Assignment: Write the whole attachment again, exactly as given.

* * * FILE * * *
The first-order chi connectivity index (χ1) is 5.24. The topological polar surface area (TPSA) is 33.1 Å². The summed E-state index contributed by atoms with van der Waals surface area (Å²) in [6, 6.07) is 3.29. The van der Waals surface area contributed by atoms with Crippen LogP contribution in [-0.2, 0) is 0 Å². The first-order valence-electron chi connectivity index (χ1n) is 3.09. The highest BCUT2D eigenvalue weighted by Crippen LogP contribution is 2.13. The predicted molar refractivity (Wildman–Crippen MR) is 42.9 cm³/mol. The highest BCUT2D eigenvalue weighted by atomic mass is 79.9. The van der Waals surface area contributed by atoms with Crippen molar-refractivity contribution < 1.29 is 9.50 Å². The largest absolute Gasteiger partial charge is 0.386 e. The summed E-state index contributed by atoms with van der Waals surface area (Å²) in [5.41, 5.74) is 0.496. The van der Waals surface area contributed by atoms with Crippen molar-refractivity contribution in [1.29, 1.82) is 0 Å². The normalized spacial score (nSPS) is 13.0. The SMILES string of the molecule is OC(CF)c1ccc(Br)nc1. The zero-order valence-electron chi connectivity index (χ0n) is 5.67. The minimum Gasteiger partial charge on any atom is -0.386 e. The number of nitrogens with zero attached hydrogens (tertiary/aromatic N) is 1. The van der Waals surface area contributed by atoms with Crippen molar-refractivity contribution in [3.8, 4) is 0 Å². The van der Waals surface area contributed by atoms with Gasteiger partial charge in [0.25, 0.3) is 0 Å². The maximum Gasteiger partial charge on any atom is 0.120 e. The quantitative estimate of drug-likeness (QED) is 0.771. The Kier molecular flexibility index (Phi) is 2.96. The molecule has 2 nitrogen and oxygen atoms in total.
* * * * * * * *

The first-order chi connectivity index (χ1) is 5.24. The topological polar surface area (TPSA) is 33.1 Å². The summed E-state index contributed by atoms with van der Waals surface area (Å²) in [6, 6.07) is 3.29. The van der Waals surface area contributed by atoms with Crippen LogP contribution in [-0.2, 0) is 0 Å². The first-order valence-electron chi connectivity index (χ1n) is 3.09. The highest BCUT2D eigenvalue weighted by Crippen LogP contribution is 2.13. The predicted molar refractivity (Wildman–Crippen MR) is 42.9 cm³/mol. The highest BCUT2D eigenvalue weighted by atomic mass is 79.9. The van der Waals surface area contributed by atoms with Crippen molar-refractivity contribution < 1.29 is 9.50 Å². The largest absolute Gasteiger partial charge is 0.386 e. The summed E-state index contributed by atoms with van der Waals surface area (Å²) in [5.41, 5.74) is 0.496. The van der Waals surface area contributed by atoms with Crippen molar-refractivity contribution in [1.29, 1.82) is 0 Å². The normalized spacial score (nSPS) is 13.0. The SMILES string of the molecule is OC(CF)c1ccc(Br)nc1. The zero-order valence-electron chi connectivity index (χ0n) is 5.67. The minimum Gasteiger partial charge on any atom is -0.386 e. The number of nitrogens with zero attached hydrogens (tertiary/aromatic N) is 1. The van der Waals surface area contributed by atoms with Crippen molar-refractivity contribution in [3.8, 4) is 0 Å². The van der Waals surface area contributed by atoms with Gasteiger partial charge in [0.25, 0.3) is 0 Å². The maximum Gasteiger partial charge on any atom is 0.120 e. The quantitative estimate of drug-likeness (QED) is 0.771. The Kier molecular flexibility index (Phi) is 2.96. The molecule has 2 nitrogen and oxygen atoms in total.